Politics in Bahrain, as with other countries, has cast its shadow on other social, economic, security and human rights issues, so these latter have become directly influenced by the local political situation and by the nature of the political system. As a result, it is not possible to separate human rights issues from the political climate and from developments in the political system.

It is no surprise then, that political organizations in Bahrain before the 2001 reform period have established their own human rights committees, in order to follow up on human rights files and to defend their prisoners (whom they consider prisoners of conscience) on the one hand, and on the other, in order to wrestle with the regime on a political and media level and to expose it before public opinion. In these political organizations, human rights issues are a subsidiary of politics, or more precisely of the political conflict, aside from the level of conviction for the rights on which the regime is judged. Thus the Bahraini politician appears as a human rights' defender when necessary, for he is able to perform both roles at the same time, carrying the label 'political and human rights activist' and can use either term in their distinct contexts.

When opposition members returned to Bahrain, they participated in the country's reform projects and many human rights organizations were established. It is notable that the founders of these organizations are political activists affiliated to officially recognized political parties and organizations, and were able to participate in the elections. Some of them remained heads of human rights organizations and were at the same time members in their respective political parties.

What does this all mean? It means precisely that there remains an imaginary separation of human rights and politics, and it is possible to benefit from human rights issues to serve a political purpose and according to political standards. For this reason we notice that the evaluation of the human rights situation in Bahrain by several human rights organizations is almost always politically motivated.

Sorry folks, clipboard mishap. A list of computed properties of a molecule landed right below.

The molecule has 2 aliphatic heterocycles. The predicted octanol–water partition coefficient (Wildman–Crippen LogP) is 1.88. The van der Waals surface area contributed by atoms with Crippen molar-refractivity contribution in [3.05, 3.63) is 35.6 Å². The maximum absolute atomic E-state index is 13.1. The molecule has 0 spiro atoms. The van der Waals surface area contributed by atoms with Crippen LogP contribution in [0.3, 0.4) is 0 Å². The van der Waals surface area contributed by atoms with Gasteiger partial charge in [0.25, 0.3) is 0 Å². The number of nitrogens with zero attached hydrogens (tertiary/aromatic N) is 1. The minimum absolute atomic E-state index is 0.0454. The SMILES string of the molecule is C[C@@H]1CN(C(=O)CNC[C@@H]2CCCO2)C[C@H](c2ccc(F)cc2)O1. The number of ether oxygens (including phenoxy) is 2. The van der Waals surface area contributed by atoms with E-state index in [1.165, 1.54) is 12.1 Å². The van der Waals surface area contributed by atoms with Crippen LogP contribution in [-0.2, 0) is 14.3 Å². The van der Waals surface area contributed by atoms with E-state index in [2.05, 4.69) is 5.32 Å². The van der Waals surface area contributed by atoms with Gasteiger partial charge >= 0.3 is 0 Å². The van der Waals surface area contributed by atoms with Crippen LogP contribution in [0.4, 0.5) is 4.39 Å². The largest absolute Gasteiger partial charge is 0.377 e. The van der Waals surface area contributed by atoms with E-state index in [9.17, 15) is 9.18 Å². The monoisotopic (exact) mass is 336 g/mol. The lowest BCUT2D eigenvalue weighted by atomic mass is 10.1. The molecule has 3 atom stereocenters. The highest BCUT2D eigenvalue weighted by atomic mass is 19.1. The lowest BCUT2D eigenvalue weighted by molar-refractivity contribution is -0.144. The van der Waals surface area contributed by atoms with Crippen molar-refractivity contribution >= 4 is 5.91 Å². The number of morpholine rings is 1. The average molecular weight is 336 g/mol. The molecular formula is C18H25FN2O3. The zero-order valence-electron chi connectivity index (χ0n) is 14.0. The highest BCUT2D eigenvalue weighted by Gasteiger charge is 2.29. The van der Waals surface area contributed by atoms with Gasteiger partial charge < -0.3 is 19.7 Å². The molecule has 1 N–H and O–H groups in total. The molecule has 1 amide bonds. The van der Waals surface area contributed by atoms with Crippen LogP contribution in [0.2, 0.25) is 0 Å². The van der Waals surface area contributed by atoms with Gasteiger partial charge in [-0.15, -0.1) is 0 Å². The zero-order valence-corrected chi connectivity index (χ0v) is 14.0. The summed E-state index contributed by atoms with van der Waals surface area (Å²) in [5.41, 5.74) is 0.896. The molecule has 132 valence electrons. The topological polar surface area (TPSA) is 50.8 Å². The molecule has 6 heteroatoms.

If truth be said, international conventions themselves do not allow for a clear and complete separation between politics and human rights. As long as there are political and social rights for individuals and communities, it is possible to approach the subject from a human rights perspective without immersing it completely in politics. However, what is happening in Bahrain is the complete opposite, where human rights activists in the Kingdom have not produced well trained and well qualified human rights activists, but rather they have produced political activists with a human rights façade. A potential reason behind this could be due to a lack of training, or due to the fact the political field is a polarizing one and is able to involve human rights activists consciously or unconsciously in politics.

Whatever the reasons, human rights organizations in Bahrain need to rethink their aims, practices and the extent to which they are adhering to international human rights standards. There are many human rights issues which need to be addressed in the Kingdom, but how can this be achieved if activists leave what concerns them and immerse themselves in politics, a field which has its own figures and parties.